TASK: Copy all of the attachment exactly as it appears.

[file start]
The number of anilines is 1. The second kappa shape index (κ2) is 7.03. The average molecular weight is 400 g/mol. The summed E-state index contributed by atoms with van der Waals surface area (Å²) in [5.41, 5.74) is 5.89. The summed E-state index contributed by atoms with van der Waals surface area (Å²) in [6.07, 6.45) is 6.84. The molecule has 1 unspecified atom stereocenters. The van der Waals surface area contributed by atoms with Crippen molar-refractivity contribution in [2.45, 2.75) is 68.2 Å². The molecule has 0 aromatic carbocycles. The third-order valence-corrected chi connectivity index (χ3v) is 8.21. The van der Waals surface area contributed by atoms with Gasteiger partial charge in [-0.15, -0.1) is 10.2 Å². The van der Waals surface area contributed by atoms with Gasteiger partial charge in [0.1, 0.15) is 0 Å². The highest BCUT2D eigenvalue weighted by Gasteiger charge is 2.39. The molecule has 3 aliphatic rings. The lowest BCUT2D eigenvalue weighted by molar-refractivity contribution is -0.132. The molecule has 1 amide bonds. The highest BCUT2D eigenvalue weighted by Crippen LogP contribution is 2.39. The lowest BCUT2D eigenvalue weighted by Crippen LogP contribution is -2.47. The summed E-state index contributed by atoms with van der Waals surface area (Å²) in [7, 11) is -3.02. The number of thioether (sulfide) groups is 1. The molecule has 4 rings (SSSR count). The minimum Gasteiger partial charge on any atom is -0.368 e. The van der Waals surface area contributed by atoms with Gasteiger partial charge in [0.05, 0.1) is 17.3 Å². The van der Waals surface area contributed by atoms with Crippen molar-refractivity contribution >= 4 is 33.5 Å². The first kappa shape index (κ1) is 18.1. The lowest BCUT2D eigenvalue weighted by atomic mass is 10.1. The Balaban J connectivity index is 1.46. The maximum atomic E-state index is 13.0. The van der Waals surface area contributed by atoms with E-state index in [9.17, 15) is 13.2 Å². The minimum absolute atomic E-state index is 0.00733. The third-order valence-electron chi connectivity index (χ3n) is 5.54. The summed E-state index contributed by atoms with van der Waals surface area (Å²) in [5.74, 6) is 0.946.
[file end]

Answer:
The number of anilines is 1. The second kappa shape index (κ2) is 7.03. The average molecular weight is 400 g/mol. The summed E-state index contributed by atoms with van der Waals surface area (Å²) in [5.41, 5.74) is 5.89. The summed E-state index contributed by atoms with van der Waals surface area (Å²) in [6.07, 6.45) is 6.84. The molecule has 1 unspecified atom stereocenters. The van der Waals surface area contributed by atoms with Crippen molar-refractivity contribution in [2.45, 2.75) is 68.2 Å². The molecule has 0 aromatic carbocycles. The third-order valence-corrected chi connectivity index (χ3v) is 8.21. The van der Waals surface area contributed by atoms with Gasteiger partial charge in [-0.15, -0.1) is 10.2 Å². The van der Waals surface area contributed by atoms with Gasteiger partial charge in [0.1, 0.15) is 0 Å². The highest BCUT2D eigenvalue weighted by Gasteiger charge is 2.39. The molecule has 3 aliphatic rings. The lowest BCUT2D eigenvalue weighted by molar-refractivity contribution is -0.132. The molecule has 1 amide bonds. The highest BCUT2D eigenvalue weighted by Crippen LogP contribution is 2.39. The lowest BCUT2D eigenvalue weighted by Crippen LogP contribution is -2.47. The summed E-state index contributed by atoms with van der Waals surface area (Å²) in [7, 11) is -3.02. The number of thioether (sulfide) groups is 1. The molecule has 4 rings (SSSR count). The minimum Gasteiger partial charge on any atom is -0.368 e. The van der Waals surface area contributed by atoms with Gasteiger partial charge in [0.05, 0.1) is 17.3 Å². The van der Waals surface area contributed by atoms with Crippen molar-refractivity contribution >= 4 is 33.5 Å². The first kappa shape index (κ1) is 18.1. The lowest BCUT2D eigenvalue weighted by atomic mass is 10.1. The Balaban J connectivity index is 1.46. The maximum atomic E-state index is 13.0. The van der Waals surface area contributed by atoms with E-state index in [9.17, 15) is 13.2 Å². The minimum absolute atomic E-state index is 0.00733. The third-order valence-electron chi connectivity index (χ3n) is 5.54. The summed E-state index contributed by atoms with van der Waals surface area (Å²) in [5.74, 6) is 0.946.